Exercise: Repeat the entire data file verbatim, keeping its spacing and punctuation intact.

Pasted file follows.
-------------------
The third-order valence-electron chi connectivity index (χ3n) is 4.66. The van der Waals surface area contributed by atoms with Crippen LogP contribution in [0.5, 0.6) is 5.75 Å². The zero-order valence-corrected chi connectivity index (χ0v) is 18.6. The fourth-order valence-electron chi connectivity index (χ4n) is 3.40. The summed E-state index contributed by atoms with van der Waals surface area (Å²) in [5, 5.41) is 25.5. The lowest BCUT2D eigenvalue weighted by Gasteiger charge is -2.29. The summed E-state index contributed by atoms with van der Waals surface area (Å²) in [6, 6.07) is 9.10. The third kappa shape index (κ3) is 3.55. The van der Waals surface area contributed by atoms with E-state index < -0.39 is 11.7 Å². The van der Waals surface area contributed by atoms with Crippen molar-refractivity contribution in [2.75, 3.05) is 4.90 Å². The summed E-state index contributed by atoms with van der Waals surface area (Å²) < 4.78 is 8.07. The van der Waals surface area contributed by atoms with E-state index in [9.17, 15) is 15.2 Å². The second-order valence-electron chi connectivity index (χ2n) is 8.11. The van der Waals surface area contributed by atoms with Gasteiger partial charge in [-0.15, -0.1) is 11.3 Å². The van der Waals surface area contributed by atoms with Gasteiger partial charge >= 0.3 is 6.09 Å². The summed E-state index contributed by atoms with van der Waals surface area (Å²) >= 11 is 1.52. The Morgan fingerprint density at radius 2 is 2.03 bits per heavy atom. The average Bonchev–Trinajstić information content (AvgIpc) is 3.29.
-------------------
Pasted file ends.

The third-order valence-electron chi connectivity index (χ3n) is 4.66. The van der Waals surface area contributed by atoms with Crippen LogP contribution in [0.5, 0.6) is 5.75 Å². The zero-order valence-corrected chi connectivity index (χ0v) is 18.6. The fourth-order valence-electron chi connectivity index (χ4n) is 3.40. The summed E-state index contributed by atoms with van der Waals surface area (Å²) in [5, 5.41) is 25.5. The lowest BCUT2D eigenvalue weighted by Gasteiger charge is -2.29. The summed E-state index contributed by atoms with van der Waals surface area (Å²) in [6, 6.07) is 9.10. The third kappa shape index (κ3) is 3.55. The van der Waals surface area contributed by atoms with E-state index < -0.39 is 11.7 Å². The van der Waals surface area contributed by atoms with Crippen molar-refractivity contribution in [2.75, 3.05) is 4.90 Å². The summed E-state index contributed by atoms with van der Waals surface area (Å²) < 4.78 is 8.07. The van der Waals surface area contributed by atoms with E-state index in [9.17, 15) is 15.2 Å². The second-order valence-electron chi connectivity index (χ2n) is 8.11. The van der Waals surface area contributed by atoms with Gasteiger partial charge in [-0.15, -0.1) is 11.3 Å². The van der Waals surface area contributed by atoms with Gasteiger partial charge >= 0.3 is 6.09 Å². The summed E-state index contributed by atoms with van der Waals surface area (Å²) >= 11 is 1.52. The Morgan fingerprint density at radius 2 is 2.03 bits per heavy atom. The average Bonchev–Trinajstić information content (AvgIpc) is 3.29.